Subliminal advertising has gone mainstream - fake news, mind control scripts, propaganda and stealth voicemail are in wide use by corporations, government bodies, and industry groups.Get the Book
Clothing store staff and car salesmen use them to close the deal - carefully planned questions and subverbal cues to get you to sign. If you've ever walked out of a store, after spending twice as much as you wanted to, chances are you've fallen victim to one of these scripts. The GAPACT is used by Gap staff to upsell you. Other salesmen use word techniques to make you buy, even when you don't have the money - because they make more by selling you 'easy' finance. When a car salesmen takes you on a test drive and asks you "Is this the type of vehicle you would like to own?", he is using a subtle mental framing trick - it can create an embarrassing distraction while you drive. The technique is called disassociation - which is the ideal state for mental manipulation.
When a doctor recommends a certain heart medication or an antidepressant, chances are he has been paid a cash bonuses and perks by the manufacturer, making it difficult to give objective advice. Some pharmaceutical firms have gone so far as to invent and promote a new syndrome in order to create a market for a new drug! Social Anxiety Disorder (SAD) was devised in 1998 and publicised by planting fifty press stories and quizzes such as: ̉Do you have social anxiety disorder?". Soon after, Smithkline Beecham released Paxil - the 'cure' for SAD.
Scientifically tested visual displays, Muzak tapes, and even mind altering scents combine to maximize impulse spending. Specially designed music loops can keep shoppers in the supermarket for 18% longer. One study into use of airborne aromas, pumped into a Canadian mall, resulted in an increase of over $50 per customer that week. In supermarkets, scientifically generated Planograms create the ideal shelf arrangement for certain products, skewing the shopper's eyes towards high value items. Companies pay slotting allowances for favoured placement. Aisle layout are change regularly - which prevents systematic shopping - forcing extra trips past the impulse item displays.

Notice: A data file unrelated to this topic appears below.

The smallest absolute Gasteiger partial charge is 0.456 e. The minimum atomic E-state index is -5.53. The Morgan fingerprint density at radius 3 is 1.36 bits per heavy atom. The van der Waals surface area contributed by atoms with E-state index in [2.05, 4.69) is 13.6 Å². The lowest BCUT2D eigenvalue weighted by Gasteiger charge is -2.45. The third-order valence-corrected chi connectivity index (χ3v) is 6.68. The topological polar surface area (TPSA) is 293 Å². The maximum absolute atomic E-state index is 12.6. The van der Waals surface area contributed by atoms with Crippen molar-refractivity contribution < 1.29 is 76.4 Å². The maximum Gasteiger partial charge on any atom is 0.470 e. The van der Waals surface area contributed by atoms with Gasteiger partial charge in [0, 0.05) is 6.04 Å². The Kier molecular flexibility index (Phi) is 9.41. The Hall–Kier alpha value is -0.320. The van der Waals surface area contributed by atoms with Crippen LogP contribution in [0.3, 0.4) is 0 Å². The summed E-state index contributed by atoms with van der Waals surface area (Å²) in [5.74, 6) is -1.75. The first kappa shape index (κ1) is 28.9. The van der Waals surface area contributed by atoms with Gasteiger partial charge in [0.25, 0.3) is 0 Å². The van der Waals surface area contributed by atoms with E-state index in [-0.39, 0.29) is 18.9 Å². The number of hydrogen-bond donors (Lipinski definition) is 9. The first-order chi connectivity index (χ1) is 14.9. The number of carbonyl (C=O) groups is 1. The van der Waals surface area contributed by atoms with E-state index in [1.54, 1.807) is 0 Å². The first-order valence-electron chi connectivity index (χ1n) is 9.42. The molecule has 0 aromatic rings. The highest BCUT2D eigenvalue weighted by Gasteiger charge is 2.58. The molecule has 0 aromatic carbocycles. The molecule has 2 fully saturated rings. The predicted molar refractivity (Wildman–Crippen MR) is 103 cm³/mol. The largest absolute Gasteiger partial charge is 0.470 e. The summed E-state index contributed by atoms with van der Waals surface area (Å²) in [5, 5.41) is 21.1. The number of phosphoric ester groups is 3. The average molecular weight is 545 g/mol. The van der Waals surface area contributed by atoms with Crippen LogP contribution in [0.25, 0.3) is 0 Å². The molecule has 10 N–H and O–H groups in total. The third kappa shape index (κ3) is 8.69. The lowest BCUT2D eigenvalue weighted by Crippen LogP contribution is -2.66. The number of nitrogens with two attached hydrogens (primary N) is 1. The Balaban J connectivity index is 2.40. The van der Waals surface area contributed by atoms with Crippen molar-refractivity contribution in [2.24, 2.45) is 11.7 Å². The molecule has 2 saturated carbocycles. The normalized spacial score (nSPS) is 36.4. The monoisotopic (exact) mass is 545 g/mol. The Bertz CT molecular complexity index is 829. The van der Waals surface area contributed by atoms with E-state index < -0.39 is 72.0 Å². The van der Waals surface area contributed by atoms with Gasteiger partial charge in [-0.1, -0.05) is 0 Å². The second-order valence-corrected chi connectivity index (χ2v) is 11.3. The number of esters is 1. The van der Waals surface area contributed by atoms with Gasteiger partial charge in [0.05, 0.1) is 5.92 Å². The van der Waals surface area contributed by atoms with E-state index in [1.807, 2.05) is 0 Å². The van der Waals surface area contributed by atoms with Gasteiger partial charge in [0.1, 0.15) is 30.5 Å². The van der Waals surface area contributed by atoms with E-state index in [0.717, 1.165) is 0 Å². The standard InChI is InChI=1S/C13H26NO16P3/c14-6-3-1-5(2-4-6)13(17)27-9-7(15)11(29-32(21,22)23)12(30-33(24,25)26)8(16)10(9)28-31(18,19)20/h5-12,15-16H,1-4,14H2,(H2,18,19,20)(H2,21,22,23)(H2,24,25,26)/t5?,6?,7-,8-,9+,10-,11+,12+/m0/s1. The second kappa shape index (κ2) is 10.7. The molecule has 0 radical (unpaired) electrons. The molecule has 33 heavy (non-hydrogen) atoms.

Positive buzz can be triggered artificially for a price. Marketers now recruit secret 'buzz agents' to promote to their friends and family. One buzz agency claims to have an army of agents in every major US city. Their job is to mention or display certain products as they go about their day, using their relationships as marketing channels. Music labels, book sellers, entertainment venues, and fashion outlets are using this method to establish new brands. Today's billion dollar 12-16 year olds are so immune to traditional advertising, mass media is no longer a reliable persuasive device - so the alternative is a 'synthetic grapevine'!
Corporations are going to enormous lengths to probe the minds of consumers - literally tapping into their brains. The Brighthouse Institute for Thought Sciences, in Atlanta, is one lab that is scanning people's brains with MRIs, in an effort to decode and record our subconscious thoughts and devise more seductive advertising. The process is being called neuromarketing. They are hoping to determine specific biological triggers that can be used by language engineers to stimulate purchases. This is the hi-tech fulfilment of pioneer psychologists Freud and Jung who established the connection between language and behaviour.